CHARLOTTE, N.C. -- Even as big banks beef up their digital offerings such as smartphone apps, they are overhauling an older, bulkier piece of technology: the automated teller machine.
In recent months, banks with a presence in Charlotte have unveiled plans for fancier ATMs at a time when they have also been trimming expenses and closing branches.
Charlotte-based Bank of America’s new ATMs will allow real-time access, via video, to tellers during extended hours, in a feature it is calling Teller Assist.
Pittsburgh-based PNC Financial Services Group is upgrading its ATMs so that they can dispense $1 bills.
And Wells Fargo is redesigning its ATM screen to personalize the layout – with one-touch “favorites” buttons based on what a customer does most, such as withdrawing $60.
According to industry officials, big banks’ ATMs can cost tens of thousands of dollars apiece per year to maintain. But in spite of those costs, and the migration of customers to online and mobile banking, banks still view ATMs as a necessary expense, industry observers and bankers say.
“I think there is an arms race to provide superior services to customers,” said Ed O’Brien, a director for Maynard, Mass.-based Mercator Advisory Group.
In a report released in March, O’Brien wrote that, particularly in the U.S., “banks and other financial institutions are looking for ways to replace lost revenues and increase overall efficiencies, and they are rediscovering ATMs as an efficient and valuable channel in a forward-looking business strategy.”
Within the past three months, there’s been a wave of announcements about ATM changes coming to Charlotte. The changes to the machines are varying by company, as the banks place their bets on different ATM bells and whistles. Bank executives say the changes they’re making to their ATMs are in response to what customers have told them they want.
Shirley Edmond, Charlotte-area manager for PNC, said some of the bank’s clients want to be able to withdraw less than $20 from an ATM.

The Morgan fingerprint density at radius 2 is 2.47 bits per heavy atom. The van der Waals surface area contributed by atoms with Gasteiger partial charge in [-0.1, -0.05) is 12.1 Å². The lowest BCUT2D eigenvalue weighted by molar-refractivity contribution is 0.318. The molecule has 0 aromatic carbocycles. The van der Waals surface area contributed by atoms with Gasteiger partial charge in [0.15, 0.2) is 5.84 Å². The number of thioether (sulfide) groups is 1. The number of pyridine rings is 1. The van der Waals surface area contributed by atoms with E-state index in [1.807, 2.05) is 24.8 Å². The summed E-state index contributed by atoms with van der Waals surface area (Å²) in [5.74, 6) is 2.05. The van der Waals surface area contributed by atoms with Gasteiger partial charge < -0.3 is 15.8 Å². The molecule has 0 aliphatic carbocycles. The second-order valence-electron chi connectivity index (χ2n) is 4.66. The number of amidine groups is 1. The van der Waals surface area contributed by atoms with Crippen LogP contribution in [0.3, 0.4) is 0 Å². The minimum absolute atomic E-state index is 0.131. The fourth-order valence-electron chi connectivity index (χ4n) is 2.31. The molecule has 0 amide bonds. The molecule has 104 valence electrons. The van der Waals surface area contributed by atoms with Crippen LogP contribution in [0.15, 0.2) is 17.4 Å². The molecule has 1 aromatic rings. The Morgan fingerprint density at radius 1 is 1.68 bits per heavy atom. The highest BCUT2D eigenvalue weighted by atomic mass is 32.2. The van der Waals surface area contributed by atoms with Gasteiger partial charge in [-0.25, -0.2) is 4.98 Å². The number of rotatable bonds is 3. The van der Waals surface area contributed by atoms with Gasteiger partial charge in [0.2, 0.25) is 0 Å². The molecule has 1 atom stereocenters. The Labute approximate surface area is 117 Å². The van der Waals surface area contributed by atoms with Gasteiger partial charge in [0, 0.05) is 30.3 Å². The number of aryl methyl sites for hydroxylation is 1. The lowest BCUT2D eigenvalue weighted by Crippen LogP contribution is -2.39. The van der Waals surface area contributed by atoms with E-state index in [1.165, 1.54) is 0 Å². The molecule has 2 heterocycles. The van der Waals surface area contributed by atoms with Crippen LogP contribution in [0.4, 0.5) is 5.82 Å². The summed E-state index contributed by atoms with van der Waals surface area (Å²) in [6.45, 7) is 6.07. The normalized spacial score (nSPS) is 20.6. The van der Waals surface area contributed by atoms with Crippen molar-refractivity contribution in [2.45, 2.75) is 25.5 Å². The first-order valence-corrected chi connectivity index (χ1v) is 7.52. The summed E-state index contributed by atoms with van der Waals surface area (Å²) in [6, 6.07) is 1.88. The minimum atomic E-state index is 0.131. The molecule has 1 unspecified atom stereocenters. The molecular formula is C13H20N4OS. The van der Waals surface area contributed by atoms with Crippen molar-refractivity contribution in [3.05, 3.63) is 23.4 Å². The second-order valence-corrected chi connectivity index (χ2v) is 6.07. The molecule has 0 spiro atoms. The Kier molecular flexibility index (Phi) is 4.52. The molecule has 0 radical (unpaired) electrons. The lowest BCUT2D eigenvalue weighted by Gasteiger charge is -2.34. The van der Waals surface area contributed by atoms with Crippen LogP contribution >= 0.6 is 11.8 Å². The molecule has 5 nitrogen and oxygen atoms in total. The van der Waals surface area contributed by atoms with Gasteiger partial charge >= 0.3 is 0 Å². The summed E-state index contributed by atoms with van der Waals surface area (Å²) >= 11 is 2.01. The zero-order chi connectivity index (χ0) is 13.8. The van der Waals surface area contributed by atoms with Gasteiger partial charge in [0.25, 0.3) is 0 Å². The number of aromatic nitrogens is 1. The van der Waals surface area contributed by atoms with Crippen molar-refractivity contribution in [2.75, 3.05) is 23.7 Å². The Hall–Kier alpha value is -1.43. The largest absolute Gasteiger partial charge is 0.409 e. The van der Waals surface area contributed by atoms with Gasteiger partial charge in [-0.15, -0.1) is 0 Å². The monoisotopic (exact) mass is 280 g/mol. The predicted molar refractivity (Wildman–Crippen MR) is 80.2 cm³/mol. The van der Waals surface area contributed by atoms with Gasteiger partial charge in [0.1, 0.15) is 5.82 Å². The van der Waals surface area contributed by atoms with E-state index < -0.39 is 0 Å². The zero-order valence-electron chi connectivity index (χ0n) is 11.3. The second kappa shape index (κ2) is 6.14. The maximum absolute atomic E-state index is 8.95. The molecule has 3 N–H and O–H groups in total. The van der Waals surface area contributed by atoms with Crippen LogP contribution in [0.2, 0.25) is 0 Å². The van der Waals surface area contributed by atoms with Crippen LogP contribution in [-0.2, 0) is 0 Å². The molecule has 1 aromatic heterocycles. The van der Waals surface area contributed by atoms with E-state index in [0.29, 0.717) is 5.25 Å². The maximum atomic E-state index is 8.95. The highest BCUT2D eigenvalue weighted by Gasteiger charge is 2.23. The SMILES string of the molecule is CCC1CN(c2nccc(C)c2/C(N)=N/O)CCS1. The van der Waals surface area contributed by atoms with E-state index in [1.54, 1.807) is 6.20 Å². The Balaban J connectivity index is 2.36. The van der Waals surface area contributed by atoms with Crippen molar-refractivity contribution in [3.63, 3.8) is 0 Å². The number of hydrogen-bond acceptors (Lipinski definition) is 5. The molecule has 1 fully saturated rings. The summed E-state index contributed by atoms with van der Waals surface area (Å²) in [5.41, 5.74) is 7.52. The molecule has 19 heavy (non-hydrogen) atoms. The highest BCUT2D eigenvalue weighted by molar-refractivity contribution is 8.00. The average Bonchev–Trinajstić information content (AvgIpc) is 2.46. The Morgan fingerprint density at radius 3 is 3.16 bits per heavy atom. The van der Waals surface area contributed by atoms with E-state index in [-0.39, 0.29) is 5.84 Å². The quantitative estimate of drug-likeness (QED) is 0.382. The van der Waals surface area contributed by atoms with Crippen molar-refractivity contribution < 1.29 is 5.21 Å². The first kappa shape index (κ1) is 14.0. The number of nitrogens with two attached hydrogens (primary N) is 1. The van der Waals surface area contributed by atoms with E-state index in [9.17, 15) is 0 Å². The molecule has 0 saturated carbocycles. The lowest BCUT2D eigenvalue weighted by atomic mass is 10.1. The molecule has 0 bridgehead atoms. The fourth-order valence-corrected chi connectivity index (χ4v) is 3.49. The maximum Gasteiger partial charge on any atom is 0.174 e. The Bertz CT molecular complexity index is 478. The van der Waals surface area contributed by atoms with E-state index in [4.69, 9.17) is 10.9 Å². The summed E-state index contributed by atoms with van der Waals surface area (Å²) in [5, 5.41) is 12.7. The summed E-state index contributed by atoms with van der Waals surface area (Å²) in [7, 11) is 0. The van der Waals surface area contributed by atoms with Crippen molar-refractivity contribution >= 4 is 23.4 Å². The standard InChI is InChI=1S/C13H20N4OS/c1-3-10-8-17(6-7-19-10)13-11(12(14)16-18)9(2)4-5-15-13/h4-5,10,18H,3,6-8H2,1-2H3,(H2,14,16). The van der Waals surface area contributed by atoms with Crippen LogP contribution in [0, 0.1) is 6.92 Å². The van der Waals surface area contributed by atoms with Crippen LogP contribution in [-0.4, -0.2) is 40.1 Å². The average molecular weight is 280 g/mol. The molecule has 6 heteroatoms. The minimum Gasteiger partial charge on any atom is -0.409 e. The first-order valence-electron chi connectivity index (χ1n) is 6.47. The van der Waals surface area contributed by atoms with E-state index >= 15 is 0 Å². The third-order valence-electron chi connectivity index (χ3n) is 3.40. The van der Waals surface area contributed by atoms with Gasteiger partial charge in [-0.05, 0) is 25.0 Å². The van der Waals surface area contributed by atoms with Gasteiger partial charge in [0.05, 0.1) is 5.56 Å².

“If our customers are asking for that, then we’re going to make that available for them,” she said. The bank’s new ATMs, among other changes, will allow customers to feed a deposit of up to 50 bills into the machines with no need for an envelope.
Bank of America’s Teller Assist ATMs are expected to debut in Charlotte in late summer or early fall, at Founders Hall in uptown. ATMs with the new feature will allow customers to interact with a teller after hours.
Wells Fargo announced its latest ATM tweak in February and said it expects the new layout to be on all of its 12,000-plus ATMs by May.
“The entire layout is personalized, based on what you do most at the ATM,” says a video about the new interface.
Alicia Moore, head of ATM banking for Wells, said the bank’s customers want “to be swift like a ninja” at the ATM. Wells’ customers, she said, also want their ATMs “to know them.”
Even as many banks try to cut overhead in an era of tougher, costlier government regulations, they are pouring more money into ATMs – although that hasn’t always meant more machines.
Over the past four years, Wells Fargo has reduced its U.S. branches from about 10,000 to 9,000. Its number of ATMs has stayed the same – at 12,000 – during that time.
Over the same period, Bank of America cut the number of branches from 6,000 to 5,500 and reduced ATMs from 18,000 to 16,300. PNC plans to close 200 branches across the U.S. One of those is in Charlotte, on Westinghouse Boulevard.
In some cases, banks have closed branches only to open an ATM nearby. In September, Bank of America closed a branch on Franklin Street in Chapel Hill. Across the street, it has opened a site that houses just an ATM.
“The reality is there will be fewer branches in some cases,” O’Brien said.
“There’s been a constant effort to improve customer convenience, and one way to do that is through ATMs,” said Nessa Feddis, a senior vice president at the American Bankers Association. “For that reason they are upgrading, they are spending more on them.
“I think we are seeing ATMs as a means of extending bank hours. That goes to customer convenience.”
Katy Knox, retail banking executive for Bank of America, said the bank is rolling out any new technology to give customers choice and allow them “to bank on their schedule.”
Feddis estimates that large banks spend as much as $70,000 per year to maintain each of their ATMs. Costs can include insurance, hardware and software, and – if the ATM is not on bank property – rent.
As banks vie for market share, O’Brien expects they will pay close attention to each other’s ATM innovations.
“Everybody’s watching everybody else,” he said. “After the financial crisis … everyone’s looking to replace revenues.”